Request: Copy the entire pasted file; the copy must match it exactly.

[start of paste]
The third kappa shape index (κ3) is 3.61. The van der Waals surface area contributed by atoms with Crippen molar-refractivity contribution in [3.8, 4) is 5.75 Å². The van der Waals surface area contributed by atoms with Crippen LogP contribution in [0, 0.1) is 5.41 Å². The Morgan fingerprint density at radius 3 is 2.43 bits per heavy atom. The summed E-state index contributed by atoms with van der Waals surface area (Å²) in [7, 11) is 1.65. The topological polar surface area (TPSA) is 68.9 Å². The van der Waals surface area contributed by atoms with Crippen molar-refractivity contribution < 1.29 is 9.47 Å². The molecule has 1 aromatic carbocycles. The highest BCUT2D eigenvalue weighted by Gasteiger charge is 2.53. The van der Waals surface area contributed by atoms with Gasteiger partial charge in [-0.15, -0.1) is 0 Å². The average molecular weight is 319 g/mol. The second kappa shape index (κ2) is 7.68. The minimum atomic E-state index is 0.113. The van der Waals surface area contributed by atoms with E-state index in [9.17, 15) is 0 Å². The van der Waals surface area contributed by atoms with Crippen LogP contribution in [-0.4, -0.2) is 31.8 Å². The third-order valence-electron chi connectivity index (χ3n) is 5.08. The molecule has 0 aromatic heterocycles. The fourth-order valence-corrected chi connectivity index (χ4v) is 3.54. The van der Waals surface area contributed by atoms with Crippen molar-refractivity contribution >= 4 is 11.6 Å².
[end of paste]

The third kappa shape index (κ3) is 3.61. The van der Waals surface area contributed by atoms with Crippen molar-refractivity contribution in [3.8, 4) is 5.75 Å². The van der Waals surface area contributed by atoms with Crippen LogP contribution in [0, 0.1) is 5.41 Å². The Morgan fingerprint density at radius 3 is 2.43 bits per heavy atom. The summed E-state index contributed by atoms with van der Waals surface area (Å²) in [7, 11) is 1.65. The topological polar surface area (TPSA) is 68.9 Å². The van der Waals surface area contributed by atoms with Crippen molar-refractivity contribution < 1.29 is 9.47 Å². The molecule has 1 aromatic carbocycles. The highest BCUT2D eigenvalue weighted by Gasteiger charge is 2.53. The van der Waals surface area contributed by atoms with Gasteiger partial charge in [-0.15, -0.1) is 0 Å². The average molecular weight is 319 g/mol. The second kappa shape index (κ2) is 7.68. The minimum atomic E-state index is 0.113. The van der Waals surface area contributed by atoms with E-state index in [9.17, 15) is 0 Å². The van der Waals surface area contributed by atoms with Crippen LogP contribution in [-0.4, -0.2) is 31.8 Å². The third-order valence-electron chi connectivity index (χ3n) is 5.08. The molecule has 0 aromatic heterocycles. The fourth-order valence-corrected chi connectivity index (χ4v) is 3.54. The van der Waals surface area contributed by atoms with Crippen molar-refractivity contribution >= 4 is 11.6 Å².